Baseball “has the snap, go, fling, of the American atmosphere—belongs as much to our institutions, fits into them as significantly, as our constitutions [and] laws.
What better way to welcome April—National Poetry Month and the start of baseball season—than with a quotation about baseball from one of America’s greatest poets?
Americans have debated the exact origins of their national pastime for more than a century. But it’s generally agreed that the American game of baseball started in towns and cities of New England, New York and the Mid-Atlantic, with rules of play varying by region. The Knickerbocker Club, formed in New York in 1845, was among the first organized baseball clubs. It instituted the so-called New York rules, considered to be the basis for the modern game. On June 19, 1846, the Knickerbockers played under the rules for the first time at Elysian Fields in Hoboken, New Jersey. The local press championed the sport, including Walt Whitman, who as an editor of the Brooklyn Daily Eagle in 1846, proclaimed, “The game of baseball is glorious.” An avid player himself, Whitman associated baseball with vigor, masculinity and health.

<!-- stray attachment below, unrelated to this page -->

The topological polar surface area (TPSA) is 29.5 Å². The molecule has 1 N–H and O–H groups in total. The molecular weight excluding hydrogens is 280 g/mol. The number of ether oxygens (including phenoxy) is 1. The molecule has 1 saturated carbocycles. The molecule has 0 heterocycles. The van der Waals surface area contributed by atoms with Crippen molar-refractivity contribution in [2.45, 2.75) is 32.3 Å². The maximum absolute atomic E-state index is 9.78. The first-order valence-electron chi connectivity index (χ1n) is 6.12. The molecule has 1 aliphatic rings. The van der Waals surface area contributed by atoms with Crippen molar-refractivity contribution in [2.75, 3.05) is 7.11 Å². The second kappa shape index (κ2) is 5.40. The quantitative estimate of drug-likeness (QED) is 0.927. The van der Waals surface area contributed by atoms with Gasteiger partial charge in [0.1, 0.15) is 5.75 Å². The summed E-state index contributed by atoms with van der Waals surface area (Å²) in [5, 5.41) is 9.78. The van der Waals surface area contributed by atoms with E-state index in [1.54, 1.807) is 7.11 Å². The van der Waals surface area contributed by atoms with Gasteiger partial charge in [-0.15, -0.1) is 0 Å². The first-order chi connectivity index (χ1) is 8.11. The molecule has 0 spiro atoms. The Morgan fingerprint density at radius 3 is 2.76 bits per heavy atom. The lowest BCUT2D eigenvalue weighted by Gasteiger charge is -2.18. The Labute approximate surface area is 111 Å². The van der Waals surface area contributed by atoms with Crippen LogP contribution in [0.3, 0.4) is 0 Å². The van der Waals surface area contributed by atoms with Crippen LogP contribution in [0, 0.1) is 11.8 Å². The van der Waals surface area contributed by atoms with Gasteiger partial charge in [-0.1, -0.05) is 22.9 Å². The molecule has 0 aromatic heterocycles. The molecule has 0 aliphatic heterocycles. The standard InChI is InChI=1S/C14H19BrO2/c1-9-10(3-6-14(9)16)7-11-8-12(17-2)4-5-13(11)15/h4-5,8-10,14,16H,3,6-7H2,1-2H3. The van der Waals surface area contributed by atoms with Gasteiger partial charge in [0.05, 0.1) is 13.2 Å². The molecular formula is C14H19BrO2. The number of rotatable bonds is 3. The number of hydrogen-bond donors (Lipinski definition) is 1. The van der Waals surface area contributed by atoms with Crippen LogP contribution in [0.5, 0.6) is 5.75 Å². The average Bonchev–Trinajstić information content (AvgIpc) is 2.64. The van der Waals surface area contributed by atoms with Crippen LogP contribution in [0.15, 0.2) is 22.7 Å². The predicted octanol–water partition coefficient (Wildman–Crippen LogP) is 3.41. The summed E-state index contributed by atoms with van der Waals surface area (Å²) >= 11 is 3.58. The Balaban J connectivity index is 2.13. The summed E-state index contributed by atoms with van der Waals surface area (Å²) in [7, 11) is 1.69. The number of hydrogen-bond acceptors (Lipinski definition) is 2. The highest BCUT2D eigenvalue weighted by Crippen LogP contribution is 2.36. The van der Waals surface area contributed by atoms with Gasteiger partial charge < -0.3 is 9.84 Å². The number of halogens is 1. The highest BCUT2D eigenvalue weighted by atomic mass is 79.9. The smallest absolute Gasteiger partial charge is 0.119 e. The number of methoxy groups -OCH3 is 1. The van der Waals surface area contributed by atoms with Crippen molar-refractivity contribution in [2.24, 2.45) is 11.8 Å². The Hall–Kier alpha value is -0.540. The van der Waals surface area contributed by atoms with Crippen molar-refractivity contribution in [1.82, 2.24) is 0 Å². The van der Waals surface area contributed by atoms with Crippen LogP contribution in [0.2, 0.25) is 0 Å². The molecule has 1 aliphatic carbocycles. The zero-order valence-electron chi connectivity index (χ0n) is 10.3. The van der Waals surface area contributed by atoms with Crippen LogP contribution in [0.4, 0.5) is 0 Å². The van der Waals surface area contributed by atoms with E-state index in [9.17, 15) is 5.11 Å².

The Civil War boosted the popularity of the game, which was often played by soldiers in camp. After the war, they took it home with them, and it spread to every region of the country. As baseball increasingly captured the American imagination, baseball-inspired visual works proliferated, a trend continued to this day.
“Champions of America” is a portrait of the Brooklyn Atlantics. Mounted on a card, the photo was passed out as a souvenir to fans and is considered an early prototype for baseball cards, which first became popular in the 1880s. The Brooklyn Atlantics won championships in 1861, 1864 and 1865. Their season continued throughout the winter, when the team donned skates and played on frozen ponds.
The type at the bottom of the photograph indicates that photographer Charles Williamson registered the copyright to the photo in 1865 in U.S. district court for the Eastern District of New York.
The Library of Congress has a collection of more than 2,000 early baseball cards from 1887 to 1914. They portray such legendary figures as Ty Cobb stealing third base for Detroit, Tris Speaker batting for Boston and Cy Young posing in his Cleveland uniform.